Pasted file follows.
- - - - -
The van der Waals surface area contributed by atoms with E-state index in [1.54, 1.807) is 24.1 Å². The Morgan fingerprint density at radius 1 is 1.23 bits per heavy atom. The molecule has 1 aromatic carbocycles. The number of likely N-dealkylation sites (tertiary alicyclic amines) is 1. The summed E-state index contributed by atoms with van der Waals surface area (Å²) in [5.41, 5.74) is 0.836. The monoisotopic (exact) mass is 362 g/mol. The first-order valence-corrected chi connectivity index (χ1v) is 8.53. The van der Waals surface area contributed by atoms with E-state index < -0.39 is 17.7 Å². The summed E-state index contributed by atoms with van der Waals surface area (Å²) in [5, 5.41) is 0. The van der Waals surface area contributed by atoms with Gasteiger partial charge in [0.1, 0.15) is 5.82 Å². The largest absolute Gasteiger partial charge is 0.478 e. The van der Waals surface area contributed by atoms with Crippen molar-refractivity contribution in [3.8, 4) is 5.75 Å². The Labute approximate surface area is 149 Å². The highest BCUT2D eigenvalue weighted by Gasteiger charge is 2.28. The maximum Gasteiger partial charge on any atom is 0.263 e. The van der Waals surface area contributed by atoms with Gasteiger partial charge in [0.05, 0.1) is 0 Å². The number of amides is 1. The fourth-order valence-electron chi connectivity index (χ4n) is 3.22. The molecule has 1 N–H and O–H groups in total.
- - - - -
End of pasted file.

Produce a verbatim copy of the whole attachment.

The van der Waals surface area contributed by atoms with E-state index in [1.54, 1.807) is 24.1 Å². The Morgan fingerprint density at radius 1 is 1.23 bits per heavy atom. The molecule has 1 aromatic carbocycles. The number of likely N-dealkylation sites (tertiary alicyclic amines) is 1. The summed E-state index contributed by atoms with van der Waals surface area (Å²) in [5.41, 5.74) is 0.836. The monoisotopic (exact) mass is 362 g/mol. The first-order valence-corrected chi connectivity index (χ1v) is 8.53. The van der Waals surface area contributed by atoms with E-state index < -0.39 is 17.7 Å². The summed E-state index contributed by atoms with van der Waals surface area (Å²) in [5, 5.41) is 0. The van der Waals surface area contributed by atoms with Gasteiger partial charge in [0.1, 0.15) is 5.82 Å². The largest absolute Gasteiger partial charge is 0.478 e. The van der Waals surface area contributed by atoms with Crippen molar-refractivity contribution in [3.8, 4) is 5.75 Å². The Labute approximate surface area is 149 Å². The highest BCUT2D eigenvalue weighted by Gasteiger charge is 2.28. The maximum Gasteiger partial charge on any atom is 0.263 e. The van der Waals surface area contributed by atoms with Gasteiger partial charge in [0.05, 0.1) is 0 Å². The number of amides is 1. The fourth-order valence-electron chi connectivity index (χ4n) is 3.22. The molecule has 1 N–H and O–H groups in total.